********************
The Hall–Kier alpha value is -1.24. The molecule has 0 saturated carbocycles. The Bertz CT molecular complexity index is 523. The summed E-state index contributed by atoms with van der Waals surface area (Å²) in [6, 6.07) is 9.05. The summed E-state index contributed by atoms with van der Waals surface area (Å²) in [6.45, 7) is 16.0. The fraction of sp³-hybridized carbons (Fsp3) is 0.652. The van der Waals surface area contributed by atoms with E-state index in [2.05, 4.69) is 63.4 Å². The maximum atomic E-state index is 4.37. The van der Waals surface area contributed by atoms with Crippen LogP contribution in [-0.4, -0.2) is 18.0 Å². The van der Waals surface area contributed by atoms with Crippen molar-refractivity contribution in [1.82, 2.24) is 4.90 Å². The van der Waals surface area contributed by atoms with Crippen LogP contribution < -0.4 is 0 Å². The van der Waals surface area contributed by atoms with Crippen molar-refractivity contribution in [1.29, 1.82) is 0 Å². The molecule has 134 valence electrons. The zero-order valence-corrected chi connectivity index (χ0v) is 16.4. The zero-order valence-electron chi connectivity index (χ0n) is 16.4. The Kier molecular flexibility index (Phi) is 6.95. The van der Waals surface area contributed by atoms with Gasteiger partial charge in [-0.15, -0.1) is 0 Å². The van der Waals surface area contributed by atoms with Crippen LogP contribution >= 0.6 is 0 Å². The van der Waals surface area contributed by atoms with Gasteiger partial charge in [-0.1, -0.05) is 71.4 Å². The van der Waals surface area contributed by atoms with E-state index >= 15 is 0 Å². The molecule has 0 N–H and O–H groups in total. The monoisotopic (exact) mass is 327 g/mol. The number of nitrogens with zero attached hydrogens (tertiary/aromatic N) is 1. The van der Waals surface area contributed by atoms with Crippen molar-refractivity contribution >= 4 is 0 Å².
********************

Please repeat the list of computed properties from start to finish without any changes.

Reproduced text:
The Hall–Kier alpha value is -1.24. The molecule has 0 saturated carbocycles. The Bertz CT molecular complexity index is 523. The summed E-state index contributed by atoms with van der Waals surface area (Å²) in [6, 6.07) is 9.05. The summed E-state index contributed by atoms with van der Waals surface area (Å²) in [6.45, 7) is 16.0. The fraction of sp³-hybridized carbons (Fsp3) is 0.652. The van der Waals surface area contributed by atoms with E-state index in [2.05, 4.69) is 63.4 Å². The maximum atomic E-state index is 4.37. The van der Waals surface area contributed by atoms with Crippen LogP contribution in [-0.4, -0.2) is 18.0 Å². The van der Waals surface area contributed by atoms with Crippen molar-refractivity contribution in [1.82, 2.24) is 4.90 Å². The van der Waals surface area contributed by atoms with Crippen LogP contribution < -0.4 is 0 Å². The van der Waals surface area contributed by atoms with Crippen molar-refractivity contribution in [1.29, 1.82) is 0 Å². The molecule has 134 valence electrons. The zero-order valence-corrected chi connectivity index (χ0v) is 16.4. The zero-order valence-electron chi connectivity index (χ0n) is 16.4. The Kier molecular flexibility index (Phi) is 6.95. The van der Waals surface area contributed by atoms with Gasteiger partial charge in [-0.15, -0.1) is 0 Å². The van der Waals surface area contributed by atoms with Crippen LogP contribution >= 0.6 is 0 Å². The van der Waals surface area contributed by atoms with Gasteiger partial charge in [-0.1, -0.05) is 71.4 Å². The van der Waals surface area contributed by atoms with E-state index >= 15 is 0 Å². The molecule has 0 N–H and O–H groups in total. The monoisotopic (exact) mass is 327 g/mol. The number of nitrogens with zero attached hydrogens (tertiary/aromatic N) is 1. The van der Waals surface area contributed by atoms with Crippen molar-refractivity contribution >= 4 is 0 Å².